Sight, sound, and a push for feminist film education

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A SYTYCB entry

I’ve seen Citizen Kane twice. Both screenings were in classroom settings, and both screenings began with the instructor explaining that the film is considered by many to be the greatest of all time. No doubt, Kane’s status of greatness is owed in part to the British Film Institute’s Sight & Sound list. Every decade since 1952, Sight & Sound Magazine (published by BFI) has polled film critics from around the world about what they consider to be the greatest films of all time. The polls result in a list; the 2012 list, released last week, ranks the top 250 films nominated by 846 critics. And for the first time in 50 years, Kane no longer holds the #1 spot. Vertigo has replaced it, perhaps suggesting that the Hitchcock film will now be required viewing in film studies classes like the ones I took.

Does the Vertigo upset mean that the critical establishment is rethinking which films get to be the “great” films? Well, not exactly. The list is as much of a boys’ club as ever. Out of 250 films, only seven are directed by women. Moreover, many male-directed films about women and their experiences are also snubbed. Roman Polanski’s Chinatown made the cut, but Rosemary’s Baby didn’t. Ridley Scott’s talent as a sci-fi storyteller is recognized for Blade Runner, but not for Alien. Woody Allen is honored for his love stories told from a male perspective (Annie Hall, Manhattan), but not for his dramas grounded by female voices (Hannah and Her Sisters, Interiors).

It’s easy to say that none of this matters. It’s just a list, after all. It’s just the imperfect distillation of 846 personal opinions. It’s not any different than the Academy Awards, which never gets anything right anyway. But we can’t deny that lists and awards play a critical role in shaping the conversation about which films are worthy of discussion. When high school teachers and university professors are creating their film studies curricula, which films do they choose? Probably the ones that they understand to be “important” — in other words, the films that lists-makers and award voters tell us are important. So, for the sake of conversation, let’s operate under the assumption that lists like Sight & Sound have some significance. If they do, then the filmmaker gender disparity must be addressed. I believe one of the first steps toward addressing the disparity is to make film education more inclusive of women’s works.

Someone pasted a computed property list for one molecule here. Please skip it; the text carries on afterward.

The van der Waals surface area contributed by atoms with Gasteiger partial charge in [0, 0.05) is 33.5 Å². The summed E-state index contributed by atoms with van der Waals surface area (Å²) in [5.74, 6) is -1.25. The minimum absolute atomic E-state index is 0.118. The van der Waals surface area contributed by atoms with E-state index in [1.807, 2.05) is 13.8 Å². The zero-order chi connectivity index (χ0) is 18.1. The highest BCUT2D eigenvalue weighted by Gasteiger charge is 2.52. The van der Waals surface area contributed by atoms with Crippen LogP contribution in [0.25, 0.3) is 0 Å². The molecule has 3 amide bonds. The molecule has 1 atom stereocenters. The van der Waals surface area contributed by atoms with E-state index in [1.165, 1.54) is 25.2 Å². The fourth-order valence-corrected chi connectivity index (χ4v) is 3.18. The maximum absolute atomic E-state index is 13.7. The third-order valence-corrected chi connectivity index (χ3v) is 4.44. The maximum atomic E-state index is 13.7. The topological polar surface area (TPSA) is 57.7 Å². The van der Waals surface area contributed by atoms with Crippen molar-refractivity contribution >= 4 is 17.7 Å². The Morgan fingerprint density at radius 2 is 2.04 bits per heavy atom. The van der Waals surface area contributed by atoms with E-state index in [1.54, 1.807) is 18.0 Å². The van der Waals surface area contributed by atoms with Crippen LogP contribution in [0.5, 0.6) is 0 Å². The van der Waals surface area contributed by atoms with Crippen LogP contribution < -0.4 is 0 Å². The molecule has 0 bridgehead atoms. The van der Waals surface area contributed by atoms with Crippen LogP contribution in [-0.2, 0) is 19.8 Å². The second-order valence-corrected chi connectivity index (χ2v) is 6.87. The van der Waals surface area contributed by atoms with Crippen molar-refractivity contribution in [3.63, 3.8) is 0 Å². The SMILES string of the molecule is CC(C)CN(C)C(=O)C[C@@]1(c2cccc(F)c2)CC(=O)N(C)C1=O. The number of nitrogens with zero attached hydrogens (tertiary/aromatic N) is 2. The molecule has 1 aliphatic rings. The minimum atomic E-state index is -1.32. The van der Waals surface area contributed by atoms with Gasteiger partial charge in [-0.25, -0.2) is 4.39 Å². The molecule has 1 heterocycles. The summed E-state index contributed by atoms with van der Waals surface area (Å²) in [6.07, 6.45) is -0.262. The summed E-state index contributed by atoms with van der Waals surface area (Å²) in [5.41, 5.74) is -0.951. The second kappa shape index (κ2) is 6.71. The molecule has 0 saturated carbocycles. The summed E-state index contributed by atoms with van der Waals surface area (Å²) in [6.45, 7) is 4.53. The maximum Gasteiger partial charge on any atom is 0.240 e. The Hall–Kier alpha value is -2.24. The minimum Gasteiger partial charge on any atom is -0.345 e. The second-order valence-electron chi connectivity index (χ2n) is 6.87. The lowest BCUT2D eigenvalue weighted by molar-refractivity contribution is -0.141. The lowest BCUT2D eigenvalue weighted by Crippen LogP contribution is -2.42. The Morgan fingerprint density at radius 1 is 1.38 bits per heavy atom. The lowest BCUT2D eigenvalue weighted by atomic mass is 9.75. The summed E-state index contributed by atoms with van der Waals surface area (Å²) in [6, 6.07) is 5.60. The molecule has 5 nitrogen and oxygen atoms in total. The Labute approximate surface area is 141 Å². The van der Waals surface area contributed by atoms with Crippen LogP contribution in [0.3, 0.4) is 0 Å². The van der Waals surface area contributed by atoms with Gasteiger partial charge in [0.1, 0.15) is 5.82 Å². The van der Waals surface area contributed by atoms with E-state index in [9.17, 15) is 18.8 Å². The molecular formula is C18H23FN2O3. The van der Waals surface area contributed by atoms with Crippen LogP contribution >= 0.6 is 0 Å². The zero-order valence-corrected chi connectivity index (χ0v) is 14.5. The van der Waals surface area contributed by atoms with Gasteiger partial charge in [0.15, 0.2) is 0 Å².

I studied film in college, so it’s not surprising that many of the films that I consider to be truly great are films that I first encountered in a classroom. An elective during my first semester introduced me to Paris is Burning, Jennie Livingston’s documentary about drag ball culture. I took gender studies classes that exposed me to lesbian-centric films like Leontine Sagan’s Mädchen in Uniform and Deepa Mehta’s Fire. But within my film classes, the complete history of women filmmakers was summarized by an early experimental work by a notable narrative filmmaker (Jane Campion’s Peel) and an artistically-brilliant Nazi propaganda film (Leni Riefenstahl’s Triumph of the Will). That’s all. My love of film today is due in large part to the professors who exposed me to challenging, creative, innovative works, and so few of them were films directed by women. I don’t believe this is because only a few great films by women exist — I believe that many that do exist have been banished to obscurity because, for so long, women filmmakers haven’t been treated seriously. Educators can bring such films to light, thus exposing a new generation of filmmakers and theorists to feminist film studies and, by extension, helping to change the conversation.

I refuse to believe that women have directed less than 3% of the greatest films of all time. We can’t wait for the current Sight & Sound and Academy Award voters to broaden their minds — that’s not how this works. Instead, we need to focus on the next generation of voters — those currently sitting in lecture halls, learning about film history for the first time. We owe it to them to expand the conversation. We owe it to them to demand that more women-directed films be as widely screened as Citizen Kane and Vertigo. And why not? Women-directed films can be just as great.

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